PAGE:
This is thought to be one of the most haunted places in the UK. Built in 1610 by Sir John Trevor, it's been considered haunted since even then – Sir John's gatekeeper commited suicide after seeing a ghost. There have been at least three other violent deaths, not counting those caused by the most infamous resident.
Before becoming Lord Chief Justice of England (1681-3), then Lord Chancellor (1683-88), then dying in the Tower of London, 'Hanging' Judge Jeffries lived here in the 17th Century. He held court in the dining room; those sentenced to hang were executed immediately in an adjoining room. Yes, in his own home.
There have been a disproportionate number of accidents on the nearby A541 dual carriageway (viewpoint of this photo), many of them caused by motorists swerving around ghostly figures.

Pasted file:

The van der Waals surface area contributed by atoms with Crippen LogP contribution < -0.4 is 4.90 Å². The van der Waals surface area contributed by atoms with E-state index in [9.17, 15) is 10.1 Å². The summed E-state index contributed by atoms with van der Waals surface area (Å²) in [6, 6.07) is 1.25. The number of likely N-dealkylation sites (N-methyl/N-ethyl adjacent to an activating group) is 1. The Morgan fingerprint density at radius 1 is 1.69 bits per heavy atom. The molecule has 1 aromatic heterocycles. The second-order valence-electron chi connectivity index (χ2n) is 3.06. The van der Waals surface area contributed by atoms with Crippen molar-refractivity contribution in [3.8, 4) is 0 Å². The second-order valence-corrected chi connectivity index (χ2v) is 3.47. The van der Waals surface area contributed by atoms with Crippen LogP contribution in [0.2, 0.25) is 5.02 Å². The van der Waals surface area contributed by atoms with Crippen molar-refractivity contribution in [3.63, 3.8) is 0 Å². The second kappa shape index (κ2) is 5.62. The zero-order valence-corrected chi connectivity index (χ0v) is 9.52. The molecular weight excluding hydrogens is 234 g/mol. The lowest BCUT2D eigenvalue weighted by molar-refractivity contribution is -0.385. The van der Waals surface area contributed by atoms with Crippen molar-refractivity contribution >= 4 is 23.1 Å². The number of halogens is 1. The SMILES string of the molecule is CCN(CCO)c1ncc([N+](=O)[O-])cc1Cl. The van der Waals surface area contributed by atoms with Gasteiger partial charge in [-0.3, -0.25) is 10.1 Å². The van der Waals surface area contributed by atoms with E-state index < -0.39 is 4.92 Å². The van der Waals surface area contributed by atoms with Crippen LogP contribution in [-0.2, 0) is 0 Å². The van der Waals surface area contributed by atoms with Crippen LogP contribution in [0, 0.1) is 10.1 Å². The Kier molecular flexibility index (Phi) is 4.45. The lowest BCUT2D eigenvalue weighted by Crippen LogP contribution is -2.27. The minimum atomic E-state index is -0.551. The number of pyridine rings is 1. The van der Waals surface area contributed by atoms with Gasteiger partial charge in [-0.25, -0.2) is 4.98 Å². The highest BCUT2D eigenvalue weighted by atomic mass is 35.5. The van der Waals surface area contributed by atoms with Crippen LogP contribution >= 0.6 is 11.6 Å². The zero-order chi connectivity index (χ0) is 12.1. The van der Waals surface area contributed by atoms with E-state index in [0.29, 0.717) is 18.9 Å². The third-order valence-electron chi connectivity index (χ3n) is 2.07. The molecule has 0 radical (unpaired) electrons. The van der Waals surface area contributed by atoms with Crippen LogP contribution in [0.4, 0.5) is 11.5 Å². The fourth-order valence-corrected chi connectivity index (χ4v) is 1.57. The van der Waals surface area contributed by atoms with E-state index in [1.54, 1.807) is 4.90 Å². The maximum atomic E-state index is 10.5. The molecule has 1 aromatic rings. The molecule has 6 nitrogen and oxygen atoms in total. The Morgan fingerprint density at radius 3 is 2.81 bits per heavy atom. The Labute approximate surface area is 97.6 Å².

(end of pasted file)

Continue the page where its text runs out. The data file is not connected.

Okay; I'm sceptical, too, but I visited in the 1980s, and certain rooms genuinely felt 'wrong'.
Quite apart from the paranormal aspect, the three-storey, Grade I Listed, Jacobean mansion is interesting in itself, with odd and unique features. The staircase is constructed of wood from a ship of the Spanish Armada, a sofa was a gift from Napoleon Bonaparte, and there are witch marks in the main fireplace, intended to ward-off evil.
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